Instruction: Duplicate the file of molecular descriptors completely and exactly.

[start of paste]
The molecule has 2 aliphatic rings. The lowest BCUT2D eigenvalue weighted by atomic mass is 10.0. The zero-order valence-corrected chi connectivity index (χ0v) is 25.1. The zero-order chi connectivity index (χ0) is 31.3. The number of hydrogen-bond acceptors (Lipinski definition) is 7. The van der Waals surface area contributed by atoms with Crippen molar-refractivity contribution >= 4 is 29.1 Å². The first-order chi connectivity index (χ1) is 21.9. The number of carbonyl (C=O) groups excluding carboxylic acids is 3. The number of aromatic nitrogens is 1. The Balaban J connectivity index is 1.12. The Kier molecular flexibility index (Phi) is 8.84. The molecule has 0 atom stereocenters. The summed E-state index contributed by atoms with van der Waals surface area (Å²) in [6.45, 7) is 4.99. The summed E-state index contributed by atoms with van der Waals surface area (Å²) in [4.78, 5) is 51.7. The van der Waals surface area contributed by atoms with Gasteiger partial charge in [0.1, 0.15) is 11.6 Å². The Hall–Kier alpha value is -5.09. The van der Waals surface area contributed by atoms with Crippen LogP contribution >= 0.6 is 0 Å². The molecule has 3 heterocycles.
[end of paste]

The molecule has 2 aliphatic rings. The lowest BCUT2D eigenvalue weighted by atomic mass is 10.0. The zero-order valence-corrected chi connectivity index (χ0v) is 25.1. The zero-order chi connectivity index (χ0) is 31.3. The number of hydrogen-bond acceptors (Lipinski definition) is 7. The van der Waals surface area contributed by atoms with Crippen molar-refractivity contribution >= 4 is 29.1 Å². The first-order chi connectivity index (χ1) is 21.9. The number of carbonyl (C=O) groups excluding carboxylic acids is 3. The number of aromatic nitrogens is 1. The Balaban J connectivity index is 1.12. The Kier molecular flexibility index (Phi) is 8.84. The molecule has 0 atom stereocenters. The summed E-state index contributed by atoms with van der Waals surface area (Å²) in [6.45, 7) is 4.99. The summed E-state index contributed by atoms with van der Waals surface area (Å²) in [4.78, 5) is 51.7. The van der Waals surface area contributed by atoms with Gasteiger partial charge in [0.1, 0.15) is 11.6 Å². The Hall–Kier alpha value is -5.09. The van der Waals surface area contributed by atoms with Crippen LogP contribution >= 0.6 is 0 Å². The molecule has 3 heterocycles.